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    {quote}

    Guy Kuo could probably give a much better explanation than I. I've heard the dramatic difference on my system, so I know look for the adjustments. "

    I also remember reading a very interesting post by Guy on time alignment issues but I am unable to find it. Maybe Guy will drop by and post or somebody else has read it and knows where it is at ??
     
  12. Sankar

    Sankar Second Unit

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    John,
    I will definitely do a test with the fronts as well, since this could become an issue once I move out of my current house.
    Unfortunately I do not have either the Gladiator, Air Force One or Dragonheart [​IMG] .. I do have TPM, Shrek, T2 and all the Star Trek movies .. any scenes in these movies?
     
  13. John Tompkins

    John Tompkins Supporting Actor

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    {quote} Unfortunately I do not have either the Gladiator, Air Force One or Dragonheart .. I do have TPM, Shrek, T2 and all the Star Trek movies .. any scenes in these movies?
    Sankar, the first thing you need to do is go on down to best buy and pickup these 3 movies[​IMG] Just kidding, but they are great sounding movies..
    Shrek would be my last choice as theres hardly any surround effects at all to speak of..TPM is probably your best choice,pick a scene where the surrounds play in a sequence instead of all at once...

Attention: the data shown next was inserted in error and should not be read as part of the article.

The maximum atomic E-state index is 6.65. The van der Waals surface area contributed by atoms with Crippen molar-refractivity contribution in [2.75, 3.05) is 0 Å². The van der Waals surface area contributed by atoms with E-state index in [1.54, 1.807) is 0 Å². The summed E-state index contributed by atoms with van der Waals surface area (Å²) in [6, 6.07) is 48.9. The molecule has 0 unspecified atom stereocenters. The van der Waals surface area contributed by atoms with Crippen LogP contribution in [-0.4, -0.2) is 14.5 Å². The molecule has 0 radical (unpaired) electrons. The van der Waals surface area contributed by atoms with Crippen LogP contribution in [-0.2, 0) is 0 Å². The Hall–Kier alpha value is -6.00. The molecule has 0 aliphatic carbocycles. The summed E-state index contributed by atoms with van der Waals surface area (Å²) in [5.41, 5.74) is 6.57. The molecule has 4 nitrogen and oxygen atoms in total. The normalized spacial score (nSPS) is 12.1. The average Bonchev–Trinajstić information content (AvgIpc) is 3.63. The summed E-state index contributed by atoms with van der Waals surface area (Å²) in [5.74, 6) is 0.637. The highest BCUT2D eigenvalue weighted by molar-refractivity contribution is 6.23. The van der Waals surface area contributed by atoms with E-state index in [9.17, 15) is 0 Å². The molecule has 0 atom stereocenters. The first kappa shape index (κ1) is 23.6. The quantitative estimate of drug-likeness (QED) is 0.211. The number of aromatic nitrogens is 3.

14. Dzung Pham

    Dzung Pham Second Unit

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    Sankar, thanks for your testing. I've changed my mind a bit about this issue and now think it's pretty important (although fortunately, my system is fairly symmetric so most of the issues don't apply). Can you test out DPL2 with music and see if you notice a difference on the surrounds?
    John, was this the thread about time alignment you were looking for? Pretty interesting reading.
     
  15. Sankar

    Sankar Second Unit

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    John:
    Maybe this is the excuse I can use to pick up all those movies!!
    If I cannot find a suitable scene, maybe I'll just pop over to Blockbuster and rent a copy of Gladiator. Does anyone recall how far in the movie this particular scene is (where he's swinging the ball and chain around the room)?
    Dzung:
    Unfortunately I have a Denon 3801 which does not have DPL2 [​IMG] I could try DTS Neo, if you wish. I was planning to try Eagles:Hell Freezes Over (DTS) for the music test. I'll also do some 2 channel tests for the sub delay.
    My room is about 18 ft by 26ft, so the difference between the sub and main spkrs are significant. I suppose that in smaller rooms (e.g 10x15), these differences in delays etc are far less important.